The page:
Karen informs and inspires us all to enjoy the accessibility and convenience of shopping online.
Shopping is something we all have to do. Some like to shop more
than others. Women especially like to shop, browse, do lunch and spend
a lot of money. I have never been one to spend the day shopping from store to store. In fact, it is one of my least favorite things to do! Shopping is one of those life activities we all have to do on a
regular basis. Whether it be Grocery shopping, buying products for the
home, or gifts for friends or Family. , Its something that needs to be
done. Some of us enjoy it more than others.
For those of you who do not like to shop or just want to save time, Shop online! It is especially practical for the blind and actually can be a lot of fun. If you have access to a computer and know how to use the Internet, why not check out some of these online web sites? If you are not computer literate, this may be another incentive to begin to hop on the information highway and surf the net. Furthermore, you will avoid traffic, crowds and the need of a Customer Service clerk to assist you. This is one activity that you can do alone, with complete
independence! No one needs to describe the products for you, the items listed on well designed shopping sites have a description that enables the blind to know the specifications and other details of the products. Not only does one not need a clerk, but one does not have to worry about waiting for a bus or ride. One can shop in the privacy of their home, at any time day or night. This is extremely practical and efficient for anyone, especially for the blind and others whom are disabled.
Darrell and I do the majority of our shopping online. The holidays are the best time to shop online. There are dozens of sales and one does not have to deal with the crowds. Moreover, if you feel as if you do not have enough time on your hands to accomplish all the things that you want and need to do during the
day, think about shopping online. You could clean house or read a good book while you wait for your groceries to be delivered! You could also baby-sit and shop online at home. These are just a few ways to manage your time.
Take a minute and click that mouse, or press that key! Explore. You will see the world through another window! One that is accessible to the blind as well as the sighted. The following represent examples of accessible online shopping sites:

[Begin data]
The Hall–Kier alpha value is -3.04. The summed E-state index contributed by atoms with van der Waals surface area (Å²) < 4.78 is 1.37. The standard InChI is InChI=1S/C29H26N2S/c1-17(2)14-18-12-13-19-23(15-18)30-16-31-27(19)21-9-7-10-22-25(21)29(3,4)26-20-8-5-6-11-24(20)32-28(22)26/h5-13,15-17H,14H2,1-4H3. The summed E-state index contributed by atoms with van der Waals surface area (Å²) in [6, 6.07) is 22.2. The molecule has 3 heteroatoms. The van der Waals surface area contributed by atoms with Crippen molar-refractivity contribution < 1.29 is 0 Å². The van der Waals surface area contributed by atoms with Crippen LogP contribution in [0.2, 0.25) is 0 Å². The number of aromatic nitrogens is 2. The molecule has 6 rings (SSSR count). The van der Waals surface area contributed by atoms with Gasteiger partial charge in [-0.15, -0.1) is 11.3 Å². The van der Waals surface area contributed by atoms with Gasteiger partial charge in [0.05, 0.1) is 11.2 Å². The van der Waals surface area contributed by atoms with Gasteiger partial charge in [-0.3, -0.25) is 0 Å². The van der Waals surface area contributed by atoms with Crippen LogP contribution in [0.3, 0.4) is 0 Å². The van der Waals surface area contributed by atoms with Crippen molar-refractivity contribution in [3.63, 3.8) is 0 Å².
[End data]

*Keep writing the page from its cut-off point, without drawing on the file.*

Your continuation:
- Find Unique Gift Ideas and Creative Gifts – FindGift.com
- Walmart.com – Always Low Prices!
- PETsMART – Pet supplies for healthier, happier pets
- Albertsons.com, It’s Your Store – Online
- Amazon.com Accessibility Site
It is important to understand that, sadly, there remain a large number of businesses on the Internet that have not yet made the accessibility choice! The sites mentioned above are reasonably accessible for all. We are currently unable to endorse any specific web sites in this story as our ability to use them is based solely on personal experience rather than any objective review of their accessibility. Have fun and let me
know what you think!
Hey wow, that Accessibility site for amazon is pretty amazing! Is there a direct URL for that, or how did you guys find it on their site? Tina E, who has finally been reading your Blog, *grin*
Glad to see you out here. The direct URL to Amazon’s accessibility site is as follows:
Hi Karen and Darrell. This is a little late for a comment on online shopping I suppose, but here goes anyway. Last week I decided to do some online grocery shopping using Peapod, a very accessible online grocer that has locations in a few states but their headquarters is in Skokie, Illinois. Their website was previously inaccessible to screen readers. But a life skills tutor I have went with me to Peapod headquarters to meet with someone in their IT department to talk accessibility. I had previously shown my tutor a little bit about JAWS, and we worked with this guy and I told him what he needed to do to make http://www.peapod.com accessible. So last week my tutor and I placed an order of groceries, but we didn’t use JAWS only because we were short on time. I did, however, have a detailed look at the site immediately following the delivery of my groceries. I am happy to report that, not only was the delivery successful and not only do I have all the groceries I had requested, but the website now looks a lot better. There is still some work to do, but the next time I order from Peapod I will be able to do it all myself. This morning I sent the IT representative an email thanking him for a job well done, and he responded and said if I have any other questions, please let him know.
It is time the poster reporting progress with the peapod site go back into their head quarters, and work their contacts, because I have just experienced lots of head aches in trying to buy groceries. This was fully accessible to me, a blind computer user, but not I am completely unable to get at items on the site.
Feel free to contact me at
because if the site is indead inaccessible, it must become easily useable by blind people again.